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11 May 2018

Rafting hits troubled waters .... Regulations, training affected: operators

Laborbote in Melli, the starting point of white water rafting on the Teesta in Kalimpong district. File picture
Vivek Chhetri, TT, May 11, 2018, Darjeeling: "Complacency" at all levels has crept into the business of white-river rafting in the hills, a section of the operators said on Thursday, a day after a tourist died following a capsize in the Teesta.

The death of Roshan Singh, 38, a resident of Bihar's Muzaffarpur who was on honeymoon, prompted the Gorkhaland Territorial Administration (GTA) to declare that it was looking at putting in "some regulations" for the rafters.

Roshan, his wife Banshika and four other tourists from Delhi were on the raft when it overturned near 6th Mile in Kalimpong, 50km from Siliguri.

"We will work closely with the Kalimpong district administration and put in some regulations for the rafters. Issues like proper training, having a rescue raft moving along the stretch at all times and regular checks on equipments will have to be done. Ways to get proper signals from the NHPC (a central hydro-power company) on the release of water from their dams also have to be worked out," GTA chief Binay Tamang said on Wednesday.

Some rafters, speaking on condition of anonymity, admitted complacency had set in. "In 2012, the GTA had bought in experts from National Institute of Water Sports, Goa, and provided us with 15 days' training on life-saving techniques and rafting. Those who passed were given licences but those who failed were not," said a veteran rafter.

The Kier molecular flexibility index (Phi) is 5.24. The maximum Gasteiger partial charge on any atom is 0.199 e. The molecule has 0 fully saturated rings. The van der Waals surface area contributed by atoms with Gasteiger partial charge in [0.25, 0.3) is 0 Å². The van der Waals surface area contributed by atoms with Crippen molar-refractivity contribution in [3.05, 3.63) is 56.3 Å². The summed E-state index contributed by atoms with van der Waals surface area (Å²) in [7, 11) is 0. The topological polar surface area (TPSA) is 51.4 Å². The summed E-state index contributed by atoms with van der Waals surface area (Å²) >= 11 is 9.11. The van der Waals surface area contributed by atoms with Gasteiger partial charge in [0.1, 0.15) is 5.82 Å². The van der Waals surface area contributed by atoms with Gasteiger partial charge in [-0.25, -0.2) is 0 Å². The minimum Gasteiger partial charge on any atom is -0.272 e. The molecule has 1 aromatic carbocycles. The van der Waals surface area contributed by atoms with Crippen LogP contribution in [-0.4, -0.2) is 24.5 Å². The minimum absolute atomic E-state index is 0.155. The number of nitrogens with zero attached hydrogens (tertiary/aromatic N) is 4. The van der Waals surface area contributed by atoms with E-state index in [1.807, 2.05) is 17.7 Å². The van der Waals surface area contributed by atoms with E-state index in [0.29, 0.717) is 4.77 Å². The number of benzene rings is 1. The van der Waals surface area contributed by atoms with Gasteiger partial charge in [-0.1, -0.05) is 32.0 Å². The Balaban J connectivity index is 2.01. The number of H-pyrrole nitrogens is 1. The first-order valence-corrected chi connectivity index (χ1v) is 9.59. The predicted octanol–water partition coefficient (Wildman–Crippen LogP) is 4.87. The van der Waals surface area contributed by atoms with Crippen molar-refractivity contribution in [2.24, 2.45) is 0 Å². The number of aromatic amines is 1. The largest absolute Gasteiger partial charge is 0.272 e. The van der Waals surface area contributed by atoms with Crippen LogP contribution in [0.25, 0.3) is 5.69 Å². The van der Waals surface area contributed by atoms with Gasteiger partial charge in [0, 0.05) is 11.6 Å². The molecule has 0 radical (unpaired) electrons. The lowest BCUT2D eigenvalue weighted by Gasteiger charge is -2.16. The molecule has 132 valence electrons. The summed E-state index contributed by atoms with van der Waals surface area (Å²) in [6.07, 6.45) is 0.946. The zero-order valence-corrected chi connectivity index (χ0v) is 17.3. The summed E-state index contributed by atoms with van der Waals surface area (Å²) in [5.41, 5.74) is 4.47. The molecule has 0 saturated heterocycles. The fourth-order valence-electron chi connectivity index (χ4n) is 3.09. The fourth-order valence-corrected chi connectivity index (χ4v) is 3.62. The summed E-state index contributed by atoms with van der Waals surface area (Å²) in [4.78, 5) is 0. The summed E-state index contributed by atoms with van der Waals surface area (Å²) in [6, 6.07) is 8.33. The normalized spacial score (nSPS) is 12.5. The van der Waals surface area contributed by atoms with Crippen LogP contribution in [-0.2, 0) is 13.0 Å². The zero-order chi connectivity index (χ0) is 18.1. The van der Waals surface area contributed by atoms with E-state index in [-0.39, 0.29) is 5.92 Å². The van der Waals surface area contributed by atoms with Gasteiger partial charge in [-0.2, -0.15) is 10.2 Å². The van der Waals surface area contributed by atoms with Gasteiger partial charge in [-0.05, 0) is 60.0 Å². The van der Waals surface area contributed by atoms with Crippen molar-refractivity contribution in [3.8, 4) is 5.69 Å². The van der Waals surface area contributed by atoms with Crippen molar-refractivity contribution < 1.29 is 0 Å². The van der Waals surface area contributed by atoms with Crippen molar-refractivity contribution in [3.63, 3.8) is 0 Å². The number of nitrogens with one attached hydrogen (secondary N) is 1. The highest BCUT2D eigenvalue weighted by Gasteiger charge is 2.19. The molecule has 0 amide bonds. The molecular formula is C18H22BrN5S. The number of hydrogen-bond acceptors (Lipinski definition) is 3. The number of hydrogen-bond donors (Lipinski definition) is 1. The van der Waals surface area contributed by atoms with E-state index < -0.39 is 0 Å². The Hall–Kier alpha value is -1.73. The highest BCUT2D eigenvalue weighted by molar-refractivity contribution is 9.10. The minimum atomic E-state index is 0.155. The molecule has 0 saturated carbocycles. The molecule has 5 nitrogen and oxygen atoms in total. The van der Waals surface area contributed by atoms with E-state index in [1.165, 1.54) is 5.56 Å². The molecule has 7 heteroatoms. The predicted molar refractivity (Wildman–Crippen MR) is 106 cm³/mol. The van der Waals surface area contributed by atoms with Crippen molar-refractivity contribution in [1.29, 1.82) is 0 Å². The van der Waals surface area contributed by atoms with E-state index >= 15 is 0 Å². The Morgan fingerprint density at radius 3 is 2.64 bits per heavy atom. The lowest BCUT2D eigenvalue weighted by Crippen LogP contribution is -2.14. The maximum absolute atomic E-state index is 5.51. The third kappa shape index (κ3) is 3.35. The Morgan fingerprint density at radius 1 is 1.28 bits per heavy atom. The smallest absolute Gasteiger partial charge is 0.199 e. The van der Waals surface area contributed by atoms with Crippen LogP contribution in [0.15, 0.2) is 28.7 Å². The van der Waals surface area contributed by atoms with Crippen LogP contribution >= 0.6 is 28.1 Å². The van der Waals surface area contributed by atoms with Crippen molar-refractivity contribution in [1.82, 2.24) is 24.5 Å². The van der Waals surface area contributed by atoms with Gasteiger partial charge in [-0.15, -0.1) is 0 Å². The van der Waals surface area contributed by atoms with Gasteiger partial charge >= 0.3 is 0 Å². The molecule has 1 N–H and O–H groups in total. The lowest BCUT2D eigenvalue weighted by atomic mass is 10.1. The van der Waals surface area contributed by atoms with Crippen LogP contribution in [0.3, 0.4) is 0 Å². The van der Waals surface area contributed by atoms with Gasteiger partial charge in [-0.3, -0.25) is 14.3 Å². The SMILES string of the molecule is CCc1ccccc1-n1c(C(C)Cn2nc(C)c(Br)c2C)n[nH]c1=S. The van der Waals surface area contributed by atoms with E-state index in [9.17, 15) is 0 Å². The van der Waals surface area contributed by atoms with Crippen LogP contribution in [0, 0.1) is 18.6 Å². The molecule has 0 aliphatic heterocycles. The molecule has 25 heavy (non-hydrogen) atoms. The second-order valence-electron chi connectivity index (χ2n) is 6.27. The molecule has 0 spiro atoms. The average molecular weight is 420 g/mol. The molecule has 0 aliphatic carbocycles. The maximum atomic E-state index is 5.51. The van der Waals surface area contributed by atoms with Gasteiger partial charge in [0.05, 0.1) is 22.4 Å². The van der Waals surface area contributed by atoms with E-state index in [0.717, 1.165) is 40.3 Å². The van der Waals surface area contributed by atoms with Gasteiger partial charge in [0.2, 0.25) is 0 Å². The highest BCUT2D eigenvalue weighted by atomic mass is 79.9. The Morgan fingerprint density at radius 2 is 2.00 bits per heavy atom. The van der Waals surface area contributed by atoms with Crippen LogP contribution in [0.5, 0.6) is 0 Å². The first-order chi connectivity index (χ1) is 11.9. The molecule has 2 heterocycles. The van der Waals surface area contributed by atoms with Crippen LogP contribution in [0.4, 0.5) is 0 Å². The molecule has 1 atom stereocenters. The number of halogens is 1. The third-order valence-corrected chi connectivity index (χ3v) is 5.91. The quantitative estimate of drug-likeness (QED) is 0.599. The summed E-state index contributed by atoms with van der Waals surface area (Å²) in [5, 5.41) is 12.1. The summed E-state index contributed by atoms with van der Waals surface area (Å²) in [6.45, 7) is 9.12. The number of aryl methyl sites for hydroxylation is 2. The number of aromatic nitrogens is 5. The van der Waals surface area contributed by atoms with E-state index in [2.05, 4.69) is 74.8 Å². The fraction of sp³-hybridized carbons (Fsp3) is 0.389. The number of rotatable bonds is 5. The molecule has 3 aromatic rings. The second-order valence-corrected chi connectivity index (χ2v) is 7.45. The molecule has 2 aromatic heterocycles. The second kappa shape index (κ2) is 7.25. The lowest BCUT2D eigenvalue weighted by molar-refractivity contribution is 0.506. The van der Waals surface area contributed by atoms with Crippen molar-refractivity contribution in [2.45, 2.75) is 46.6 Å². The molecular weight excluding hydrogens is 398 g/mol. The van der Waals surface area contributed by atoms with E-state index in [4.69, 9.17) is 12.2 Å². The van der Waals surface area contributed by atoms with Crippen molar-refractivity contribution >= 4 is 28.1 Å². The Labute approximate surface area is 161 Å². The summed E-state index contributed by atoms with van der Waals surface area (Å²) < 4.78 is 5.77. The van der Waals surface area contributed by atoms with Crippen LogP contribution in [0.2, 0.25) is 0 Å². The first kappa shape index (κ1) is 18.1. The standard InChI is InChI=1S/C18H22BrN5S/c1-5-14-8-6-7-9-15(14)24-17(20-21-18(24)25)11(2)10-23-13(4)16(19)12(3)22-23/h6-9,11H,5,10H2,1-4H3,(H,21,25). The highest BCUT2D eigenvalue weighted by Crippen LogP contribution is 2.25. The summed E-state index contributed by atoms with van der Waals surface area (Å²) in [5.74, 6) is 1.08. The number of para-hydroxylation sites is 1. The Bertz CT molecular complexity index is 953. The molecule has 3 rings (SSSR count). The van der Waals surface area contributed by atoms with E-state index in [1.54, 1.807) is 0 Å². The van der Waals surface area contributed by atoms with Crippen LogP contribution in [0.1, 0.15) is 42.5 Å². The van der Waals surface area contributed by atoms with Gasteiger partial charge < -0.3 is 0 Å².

The licence was to be renewed every two years. "Neither the GTA, the institute nor the rafters took any initiative to renew this licence," the rafter added.

Many young people have now joined the profession, solely relying on their natural abilities. "Earlier, the GTA used to provide permission to start rafting in the Teesta but over the past few years, political affiliations are what is needed to start business," said another rafter.

There are allegations that the guides - those who steer the raft - are under pressure to complete trips quickly.

"A guide on the raft at times is paid only about Rs 400 per trip. A trip costs the customer around Rs 5,000 but such is the competition that drivers (of tourist vehicles) who bring visitors take as much as Rs 1,500 as commission," said an insider.

Old rafters have their own rules which have been drawn upon their experiences. "If there are old people or children on the boat, old rafters steer their raft into river Rangit as the water is calmer and warmer compared to river Teesta," said another rafter.

There are more than 50 rafts that ferry tourists along the Teesta.

Viswanath, district magistrate, Kalimpong, said a probe had been launched into Wednesday's tragedy. "We have started an inquiry to look into all aspects."

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